COVINGTON, Texas (CN) – A Covington police officer says he was fired for filing a worker’s comp claim after he refused to strip for the gay mayor and a gay City Council member who “liked men who wore uniforms.” He claims that a “quorum of the Council also suggested that plaintiff could become the Chief of Police if he stripped for the group.”
In his claim in Hill County Court, Robert Scott Parker says he refused the offer, “left the residence, and went back on patrol.”
Parker says that 2 months before he was hurt at work, Mayor Eric Faught, “who is openly homosexual,” rode along with him, accompanied by Councilmember Leslie Whatley.
Parker says they ordered him to drive to Councilman Troy Tucker’s house to wish him happy birthday. “Councilmember Tucker is also openly homosexual,” Parker says. That’s where they asked him to strip and offered him the job as police chief, Parker says.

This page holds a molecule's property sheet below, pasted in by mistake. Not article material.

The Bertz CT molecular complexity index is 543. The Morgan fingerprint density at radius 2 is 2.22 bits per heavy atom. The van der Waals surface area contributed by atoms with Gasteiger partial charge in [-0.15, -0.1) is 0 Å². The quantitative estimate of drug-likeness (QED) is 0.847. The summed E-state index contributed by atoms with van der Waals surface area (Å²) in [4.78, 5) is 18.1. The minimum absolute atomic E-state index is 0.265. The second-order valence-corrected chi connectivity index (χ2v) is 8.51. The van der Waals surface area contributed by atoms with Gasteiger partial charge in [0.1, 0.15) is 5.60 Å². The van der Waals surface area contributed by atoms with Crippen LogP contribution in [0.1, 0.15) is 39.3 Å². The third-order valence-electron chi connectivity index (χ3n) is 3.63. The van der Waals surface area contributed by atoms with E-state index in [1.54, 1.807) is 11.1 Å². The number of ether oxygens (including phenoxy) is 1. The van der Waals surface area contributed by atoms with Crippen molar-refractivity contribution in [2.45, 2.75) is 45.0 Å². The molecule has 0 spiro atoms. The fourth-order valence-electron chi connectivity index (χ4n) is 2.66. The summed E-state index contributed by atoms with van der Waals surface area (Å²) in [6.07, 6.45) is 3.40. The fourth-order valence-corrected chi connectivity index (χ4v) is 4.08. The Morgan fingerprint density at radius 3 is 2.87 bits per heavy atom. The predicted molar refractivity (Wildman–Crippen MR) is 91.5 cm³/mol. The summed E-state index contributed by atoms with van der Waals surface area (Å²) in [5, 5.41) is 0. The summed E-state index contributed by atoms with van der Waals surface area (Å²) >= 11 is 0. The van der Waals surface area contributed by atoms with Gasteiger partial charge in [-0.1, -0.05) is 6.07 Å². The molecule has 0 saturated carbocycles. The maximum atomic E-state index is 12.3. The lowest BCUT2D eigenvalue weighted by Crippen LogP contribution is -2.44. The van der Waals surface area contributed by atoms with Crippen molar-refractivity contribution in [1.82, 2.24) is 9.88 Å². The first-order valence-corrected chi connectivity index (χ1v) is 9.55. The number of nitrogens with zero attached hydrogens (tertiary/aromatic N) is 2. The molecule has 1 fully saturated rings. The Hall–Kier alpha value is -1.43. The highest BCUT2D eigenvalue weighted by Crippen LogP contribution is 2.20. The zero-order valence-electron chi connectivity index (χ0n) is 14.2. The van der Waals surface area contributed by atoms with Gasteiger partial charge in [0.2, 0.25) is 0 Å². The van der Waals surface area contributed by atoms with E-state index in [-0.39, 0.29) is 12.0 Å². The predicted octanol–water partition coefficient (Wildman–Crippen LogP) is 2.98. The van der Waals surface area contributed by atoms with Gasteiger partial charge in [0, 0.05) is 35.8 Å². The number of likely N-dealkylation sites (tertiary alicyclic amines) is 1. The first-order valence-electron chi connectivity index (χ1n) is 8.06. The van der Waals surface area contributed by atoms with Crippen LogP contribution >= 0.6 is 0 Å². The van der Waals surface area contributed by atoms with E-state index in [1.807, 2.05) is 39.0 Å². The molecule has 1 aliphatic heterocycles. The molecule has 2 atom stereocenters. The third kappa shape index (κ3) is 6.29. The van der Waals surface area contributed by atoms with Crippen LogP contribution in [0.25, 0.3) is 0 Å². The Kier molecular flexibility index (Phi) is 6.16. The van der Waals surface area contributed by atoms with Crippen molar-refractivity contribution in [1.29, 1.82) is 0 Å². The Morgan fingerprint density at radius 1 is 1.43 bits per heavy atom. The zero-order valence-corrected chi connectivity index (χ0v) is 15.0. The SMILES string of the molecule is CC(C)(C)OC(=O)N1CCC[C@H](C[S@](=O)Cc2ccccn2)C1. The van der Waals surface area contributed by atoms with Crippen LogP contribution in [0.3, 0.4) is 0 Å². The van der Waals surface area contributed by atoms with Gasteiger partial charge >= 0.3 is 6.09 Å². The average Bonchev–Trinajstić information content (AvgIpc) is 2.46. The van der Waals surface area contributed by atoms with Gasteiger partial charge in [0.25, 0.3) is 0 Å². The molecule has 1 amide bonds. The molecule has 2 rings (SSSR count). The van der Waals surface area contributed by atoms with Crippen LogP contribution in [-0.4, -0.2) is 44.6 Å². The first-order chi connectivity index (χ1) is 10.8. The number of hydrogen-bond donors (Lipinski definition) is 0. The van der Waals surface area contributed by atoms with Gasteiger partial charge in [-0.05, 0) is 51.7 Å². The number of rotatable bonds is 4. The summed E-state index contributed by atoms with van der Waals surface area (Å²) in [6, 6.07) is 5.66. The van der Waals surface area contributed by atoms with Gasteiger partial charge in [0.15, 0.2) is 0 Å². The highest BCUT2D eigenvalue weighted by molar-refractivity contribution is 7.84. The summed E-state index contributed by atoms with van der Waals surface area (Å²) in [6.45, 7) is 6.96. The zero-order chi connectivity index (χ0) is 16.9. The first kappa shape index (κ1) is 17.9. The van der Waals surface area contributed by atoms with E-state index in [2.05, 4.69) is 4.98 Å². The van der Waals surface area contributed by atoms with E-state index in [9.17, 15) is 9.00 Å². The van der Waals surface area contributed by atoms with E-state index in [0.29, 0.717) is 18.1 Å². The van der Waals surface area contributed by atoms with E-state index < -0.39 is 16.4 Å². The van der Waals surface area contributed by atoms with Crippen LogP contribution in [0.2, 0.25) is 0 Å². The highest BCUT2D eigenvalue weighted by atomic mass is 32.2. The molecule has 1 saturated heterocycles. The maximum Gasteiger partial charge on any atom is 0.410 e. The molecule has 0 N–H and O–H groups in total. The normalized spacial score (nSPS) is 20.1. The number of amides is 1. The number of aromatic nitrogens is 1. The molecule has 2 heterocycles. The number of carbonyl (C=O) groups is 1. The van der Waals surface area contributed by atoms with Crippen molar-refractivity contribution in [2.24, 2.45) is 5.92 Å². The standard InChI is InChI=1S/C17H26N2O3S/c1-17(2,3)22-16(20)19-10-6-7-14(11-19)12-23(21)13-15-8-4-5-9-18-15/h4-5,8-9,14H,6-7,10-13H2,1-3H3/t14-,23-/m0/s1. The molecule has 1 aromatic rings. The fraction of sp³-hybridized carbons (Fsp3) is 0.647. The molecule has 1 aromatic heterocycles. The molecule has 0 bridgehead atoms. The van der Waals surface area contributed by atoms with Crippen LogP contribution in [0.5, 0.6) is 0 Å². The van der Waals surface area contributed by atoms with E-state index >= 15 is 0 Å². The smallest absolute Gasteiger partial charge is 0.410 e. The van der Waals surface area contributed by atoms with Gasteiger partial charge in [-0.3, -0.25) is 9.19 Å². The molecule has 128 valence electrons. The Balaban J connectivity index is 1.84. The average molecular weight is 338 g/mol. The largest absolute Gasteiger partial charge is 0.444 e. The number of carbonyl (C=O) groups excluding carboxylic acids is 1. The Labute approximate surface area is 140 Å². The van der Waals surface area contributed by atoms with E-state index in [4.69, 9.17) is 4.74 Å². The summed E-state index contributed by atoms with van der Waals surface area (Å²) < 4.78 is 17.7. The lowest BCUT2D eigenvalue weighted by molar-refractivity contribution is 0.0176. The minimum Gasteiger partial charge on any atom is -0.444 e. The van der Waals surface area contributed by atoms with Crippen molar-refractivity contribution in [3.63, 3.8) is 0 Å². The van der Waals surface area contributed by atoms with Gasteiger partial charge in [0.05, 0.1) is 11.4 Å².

He claims he also was “subjected to viewing pictures of Mayor Faught, Councilmember Tucker, and Councilmember Whatley engaged in lewd behavior. On at least one other occasion, Mayor Faught and Councilmembers Tucker and Whatley – who comprise a quorum of the City Council – ordered plaintiff to attend an illegal meeting at a private residence. They again suggested that plaintiff should accept their offer to become the Chief of Police. Plaintiff refused to play their game, preferring to serve the citizens of Covington in the capacity of patrol officer without being forced to strip or otherwise entertain Mayor Faught, Councilmember Tucker, and Councilmember Whatley.”
Two months later, he says, he was injured on duty and subsequently was fired, ostensibly for failing to report to work against his doctor’s orders.
He seeks reinstatement, lost wages and damages. He is represented by Bob Gorsky of Dallas.